My writings and podcasts have long focused on the strategic aspects of operations, specifically how to build a manufacturing business that endures. This episode reminds the listener of the laws of math and physics that impact near term execution.

The book Factory Physics was written about 30 years ago, and updated several times since. Its primary intent continues to be for undergraduate and graduate students in Operations Management.

To overlook its value for production leaders, plant managers, and financial leaders in manufacturing operations is a mistake.

Most of you are likely familiar with multiple order quantity formulas, from EOQ to Kanban, even if you’ve only seen them as options in your ERP system. Any order quantity formula impacts operational effectiveness, as it is designed to determine inventory levels and scheduling.

It can be overwhelming, and seem to require great judgement, to determine what to do next on what machine or with which supplier. The more inventory you see the uglier it gets.

There are laws of math and physics that are true whether or not recognized. Those fundamentals can help you make better decisions, lowering costs and increasing throughput and on-time delivery.

Batch size, equipment utilization, and work-in-progress inventory are all integrated. When the boss insists on high utilization because he wants to absorb overhead, he may not understand the secondary impacts on inventory, throughput and lead-time.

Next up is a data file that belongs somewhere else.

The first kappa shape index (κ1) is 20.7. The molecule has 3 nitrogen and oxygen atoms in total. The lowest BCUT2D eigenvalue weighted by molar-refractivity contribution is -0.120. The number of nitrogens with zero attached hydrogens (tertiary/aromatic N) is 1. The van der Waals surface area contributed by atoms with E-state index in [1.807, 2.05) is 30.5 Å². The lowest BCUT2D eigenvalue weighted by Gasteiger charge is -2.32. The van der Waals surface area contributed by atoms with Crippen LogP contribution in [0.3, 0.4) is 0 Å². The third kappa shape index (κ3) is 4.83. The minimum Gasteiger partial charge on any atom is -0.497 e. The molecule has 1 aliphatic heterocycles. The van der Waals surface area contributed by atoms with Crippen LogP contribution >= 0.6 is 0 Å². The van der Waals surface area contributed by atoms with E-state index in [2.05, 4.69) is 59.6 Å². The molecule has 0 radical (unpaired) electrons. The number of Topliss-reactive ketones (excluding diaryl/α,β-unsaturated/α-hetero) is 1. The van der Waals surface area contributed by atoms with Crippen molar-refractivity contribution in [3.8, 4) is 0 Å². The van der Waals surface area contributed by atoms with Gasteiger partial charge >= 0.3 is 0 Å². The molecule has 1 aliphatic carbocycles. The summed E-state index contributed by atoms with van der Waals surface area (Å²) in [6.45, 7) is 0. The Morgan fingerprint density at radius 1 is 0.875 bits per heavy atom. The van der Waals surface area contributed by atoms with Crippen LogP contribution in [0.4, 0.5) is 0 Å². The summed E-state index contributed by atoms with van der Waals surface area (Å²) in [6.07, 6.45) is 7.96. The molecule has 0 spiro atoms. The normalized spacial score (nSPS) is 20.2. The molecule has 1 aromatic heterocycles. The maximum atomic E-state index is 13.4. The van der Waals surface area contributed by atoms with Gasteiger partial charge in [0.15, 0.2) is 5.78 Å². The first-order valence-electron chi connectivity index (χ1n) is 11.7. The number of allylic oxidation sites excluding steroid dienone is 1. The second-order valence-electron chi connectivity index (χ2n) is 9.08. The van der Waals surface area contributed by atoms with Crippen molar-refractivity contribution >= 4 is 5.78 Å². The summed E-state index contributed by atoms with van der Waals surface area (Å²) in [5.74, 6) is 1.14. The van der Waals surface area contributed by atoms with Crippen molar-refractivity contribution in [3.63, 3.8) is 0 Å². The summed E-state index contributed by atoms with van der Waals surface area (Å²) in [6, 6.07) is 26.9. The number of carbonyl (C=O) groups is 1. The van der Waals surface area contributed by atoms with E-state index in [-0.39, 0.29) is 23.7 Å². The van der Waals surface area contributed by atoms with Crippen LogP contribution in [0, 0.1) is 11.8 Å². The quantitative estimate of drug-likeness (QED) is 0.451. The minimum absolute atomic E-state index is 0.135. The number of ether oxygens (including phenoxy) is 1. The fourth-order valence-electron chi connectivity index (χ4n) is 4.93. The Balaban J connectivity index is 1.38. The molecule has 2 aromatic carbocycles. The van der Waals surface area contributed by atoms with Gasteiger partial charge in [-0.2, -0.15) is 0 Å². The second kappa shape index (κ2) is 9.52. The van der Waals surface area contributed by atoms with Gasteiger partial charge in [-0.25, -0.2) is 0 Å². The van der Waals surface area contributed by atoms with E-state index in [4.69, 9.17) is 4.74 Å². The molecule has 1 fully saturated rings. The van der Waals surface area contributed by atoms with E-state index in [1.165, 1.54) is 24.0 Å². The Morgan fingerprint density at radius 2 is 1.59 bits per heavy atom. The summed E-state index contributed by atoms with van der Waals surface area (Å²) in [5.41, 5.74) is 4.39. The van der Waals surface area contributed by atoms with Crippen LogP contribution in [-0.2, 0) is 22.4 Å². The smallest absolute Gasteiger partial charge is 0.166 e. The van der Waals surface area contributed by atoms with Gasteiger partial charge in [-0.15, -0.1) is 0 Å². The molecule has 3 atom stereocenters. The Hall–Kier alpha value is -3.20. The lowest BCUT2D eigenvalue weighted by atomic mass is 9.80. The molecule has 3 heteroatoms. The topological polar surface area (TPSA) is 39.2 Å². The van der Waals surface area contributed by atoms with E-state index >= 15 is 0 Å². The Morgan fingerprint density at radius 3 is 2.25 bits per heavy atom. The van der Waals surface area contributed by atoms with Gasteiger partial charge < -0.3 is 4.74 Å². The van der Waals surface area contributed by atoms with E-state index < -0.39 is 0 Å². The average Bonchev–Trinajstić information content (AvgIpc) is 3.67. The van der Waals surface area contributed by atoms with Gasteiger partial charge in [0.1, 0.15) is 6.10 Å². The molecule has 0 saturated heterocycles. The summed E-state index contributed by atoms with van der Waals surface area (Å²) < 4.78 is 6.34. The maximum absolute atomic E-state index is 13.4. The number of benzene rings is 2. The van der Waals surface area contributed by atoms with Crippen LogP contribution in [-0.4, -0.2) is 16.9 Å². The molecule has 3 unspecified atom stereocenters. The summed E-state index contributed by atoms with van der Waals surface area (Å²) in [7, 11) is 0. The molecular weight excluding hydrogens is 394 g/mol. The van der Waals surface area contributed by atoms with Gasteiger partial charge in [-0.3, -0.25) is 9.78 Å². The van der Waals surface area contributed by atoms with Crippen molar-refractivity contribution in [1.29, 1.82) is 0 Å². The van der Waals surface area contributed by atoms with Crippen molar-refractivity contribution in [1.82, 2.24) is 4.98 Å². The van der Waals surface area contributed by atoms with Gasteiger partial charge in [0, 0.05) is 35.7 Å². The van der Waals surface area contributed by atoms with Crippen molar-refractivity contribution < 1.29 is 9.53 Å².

You should. And a good boss does as well.

As someone who worked her way up through shop floor operations to plant and divisional operations, I’ve found understanding the details required by operational execution to be of great value in setting strategy. No, I can’t write out most of the equations without help anymore, but I know the concepts and what drives them.

If you want to enhance the quality of your operations strategy thinking, don’t turn your back on Factory Physics.

Partnerships and Unilateral Changes

Partner. Relationship business. It all sounds so good. But then reality slaps you up the side of the head.

In a true partnership, can one company unilaterally change the terms of the contract?

Well, no. But then few espoused partnerships are true partnerships.

The larger company always has more money for lawyers, if it comes to that. The money they use to pay those lawyers may well be yours, which only makes it worse. The smaller company can also have a finger on the trigger. While meeting at high noon in front of the saloon is never the intention, it can happen. That’s why fact-finding and intention-testing up front is a fundamental first step to enabling a trusting relationship to develop.